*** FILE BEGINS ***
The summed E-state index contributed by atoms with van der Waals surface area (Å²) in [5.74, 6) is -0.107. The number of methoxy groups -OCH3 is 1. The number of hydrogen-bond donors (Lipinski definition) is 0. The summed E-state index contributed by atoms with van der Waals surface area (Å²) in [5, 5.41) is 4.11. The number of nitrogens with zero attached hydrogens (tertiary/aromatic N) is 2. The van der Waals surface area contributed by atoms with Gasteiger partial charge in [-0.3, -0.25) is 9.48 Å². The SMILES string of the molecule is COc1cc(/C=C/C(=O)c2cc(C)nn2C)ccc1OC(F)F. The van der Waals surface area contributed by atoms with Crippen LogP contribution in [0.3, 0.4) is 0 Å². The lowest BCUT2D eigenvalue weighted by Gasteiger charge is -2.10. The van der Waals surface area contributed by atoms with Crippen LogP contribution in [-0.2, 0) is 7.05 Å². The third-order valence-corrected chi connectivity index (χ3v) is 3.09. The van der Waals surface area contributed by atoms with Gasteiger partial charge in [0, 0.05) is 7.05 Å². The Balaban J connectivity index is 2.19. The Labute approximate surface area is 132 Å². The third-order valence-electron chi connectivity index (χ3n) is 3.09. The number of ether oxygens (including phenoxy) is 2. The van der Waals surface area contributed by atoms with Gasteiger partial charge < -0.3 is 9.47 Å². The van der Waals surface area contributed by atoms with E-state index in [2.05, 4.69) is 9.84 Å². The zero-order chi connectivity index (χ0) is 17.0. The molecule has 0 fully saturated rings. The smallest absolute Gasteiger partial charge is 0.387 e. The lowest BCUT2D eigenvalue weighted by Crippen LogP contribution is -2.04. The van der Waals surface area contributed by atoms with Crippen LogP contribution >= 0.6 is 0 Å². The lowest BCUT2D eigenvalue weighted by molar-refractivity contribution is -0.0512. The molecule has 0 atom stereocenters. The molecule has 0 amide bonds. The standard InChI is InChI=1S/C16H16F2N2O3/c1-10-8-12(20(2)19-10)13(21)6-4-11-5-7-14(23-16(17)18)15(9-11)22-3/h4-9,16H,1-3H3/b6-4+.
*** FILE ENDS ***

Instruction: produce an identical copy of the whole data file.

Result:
The summed E-state index contributed by atoms with van der Waals surface area (Å²) in [5.74, 6) is -0.107. The number of methoxy groups -OCH3 is 1. The number of hydrogen-bond donors (Lipinski definition) is 0. The summed E-state index contributed by atoms with van der Waals surface area (Å²) in [5, 5.41) is 4.11. The number of nitrogens with zero attached hydrogens (tertiary/aromatic N) is 2. The van der Waals surface area contributed by atoms with Gasteiger partial charge in [-0.3, -0.25) is 9.48 Å². The SMILES string of the molecule is COc1cc(/C=C/C(=O)c2cc(C)nn2C)ccc1OC(F)F. The van der Waals surface area contributed by atoms with Crippen LogP contribution in [0.3, 0.4) is 0 Å². The lowest BCUT2D eigenvalue weighted by Gasteiger charge is -2.10. The van der Waals surface area contributed by atoms with Crippen LogP contribution in [-0.2, 0) is 7.05 Å². The third-order valence-corrected chi connectivity index (χ3v) is 3.09. The van der Waals surface area contributed by atoms with Gasteiger partial charge in [0, 0.05) is 7.05 Å². The Balaban J connectivity index is 2.19. The Labute approximate surface area is 132 Å². The third-order valence-electron chi connectivity index (χ3n) is 3.09. The number of ether oxygens (including phenoxy) is 2. The van der Waals surface area contributed by atoms with Gasteiger partial charge < -0.3 is 9.47 Å². The van der Waals surface area contributed by atoms with E-state index in [2.05, 4.69) is 9.84 Å². The zero-order chi connectivity index (χ0) is 17.0. The molecule has 0 fully saturated rings. The smallest absolute Gasteiger partial charge is 0.387 e. The lowest BCUT2D eigenvalue weighted by Crippen LogP contribution is -2.04. The van der Waals surface area contributed by atoms with Crippen LogP contribution >= 0.6 is 0 Å². The lowest BCUT2D eigenvalue weighted by molar-refractivity contribution is -0.0512. The molecule has 0 atom stereocenters. The molecule has 0 amide bonds. The standard InChI is InChI=1S/C16H16F2N2O3/c1-10-8-12(20(2)19-10)13(21)6-4-11-5-7-14(23-16(17)18)15(9-11)22-3/h4-9,16H,1-3H3/b6-4+.